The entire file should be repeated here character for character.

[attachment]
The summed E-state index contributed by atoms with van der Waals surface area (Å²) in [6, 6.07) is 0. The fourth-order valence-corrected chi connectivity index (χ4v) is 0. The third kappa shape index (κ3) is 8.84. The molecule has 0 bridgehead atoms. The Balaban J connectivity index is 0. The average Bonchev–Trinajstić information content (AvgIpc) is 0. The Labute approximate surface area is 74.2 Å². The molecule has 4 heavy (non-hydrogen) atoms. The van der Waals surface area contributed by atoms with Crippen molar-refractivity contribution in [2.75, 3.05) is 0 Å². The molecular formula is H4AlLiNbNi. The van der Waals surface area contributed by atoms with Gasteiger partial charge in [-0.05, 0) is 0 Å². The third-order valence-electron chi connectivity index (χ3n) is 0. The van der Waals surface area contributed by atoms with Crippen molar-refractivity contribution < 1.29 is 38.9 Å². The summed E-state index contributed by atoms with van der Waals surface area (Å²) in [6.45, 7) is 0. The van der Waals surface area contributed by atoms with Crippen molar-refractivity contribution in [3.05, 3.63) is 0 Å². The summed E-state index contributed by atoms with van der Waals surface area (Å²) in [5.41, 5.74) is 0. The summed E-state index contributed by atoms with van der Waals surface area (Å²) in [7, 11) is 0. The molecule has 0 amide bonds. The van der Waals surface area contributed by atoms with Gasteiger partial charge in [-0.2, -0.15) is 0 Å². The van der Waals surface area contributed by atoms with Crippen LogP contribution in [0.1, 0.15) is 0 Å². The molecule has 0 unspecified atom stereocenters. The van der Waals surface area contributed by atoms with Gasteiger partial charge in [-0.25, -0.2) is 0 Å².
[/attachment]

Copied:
The summed E-state index contributed by atoms with van der Waals surface area (Å²) in [6, 6.07) is 0. The fourth-order valence-corrected chi connectivity index (χ4v) is 0. The third kappa shape index (κ3) is 8.84. The molecule has 0 bridgehead atoms. The Balaban J connectivity index is 0. The average Bonchev–Trinajstić information content (AvgIpc) is 0. The Labute approximate surface area is 74.2 Å². The molecule has 4 heavy (non-hydrogen) atoms. The van der Waals surface area contributed by atoms with Crippen molar-refractivity contribution in [2.75, 3.05) is 0 Å². The molecular formula is H4AlLiNbNi. The van der Waals surface area contributed by atoms with Gasteiger partial charge in [-0.05, 0) is 0 Å². The third-order valence-electron chi connectivity index (χ3n) is 0. The van der Waals surface area contributed by atoms with Crippen molar-refractivity contribution < 1.29 is 38.9 Å². The summed E-state index contributed by atoms with van der Waals surface area (Å²) in [6.45, 7) is 0. The van der Waals surface area contributed by atoms with Crippen molar-refractivity contribution in [3.05, 3.63) is 0 Å². The summed E-state index contributed by atoms with van der Waals surface area (Å²) in [5.41, 5.74) is 0. The summed E-state index contributed by atoms with van der Waals surface area (Å²) in [7, 11) is 0. The molecule has 0 amide bonds. The van der Waals surface area contributed by atoms with Gasteiger partial charge in [-0.2, -0.15) is 0 Å². The van der Waals surface area contributed by atoms with Crippen LogP contribution in [0.1, 0.15) is 0 Å². The molecule has 0 unspecified atom stereocenters. The van der Waals surface area contributed by atoms with Gasteiger partial charge in [-0.25, -0.2) is 0 Å².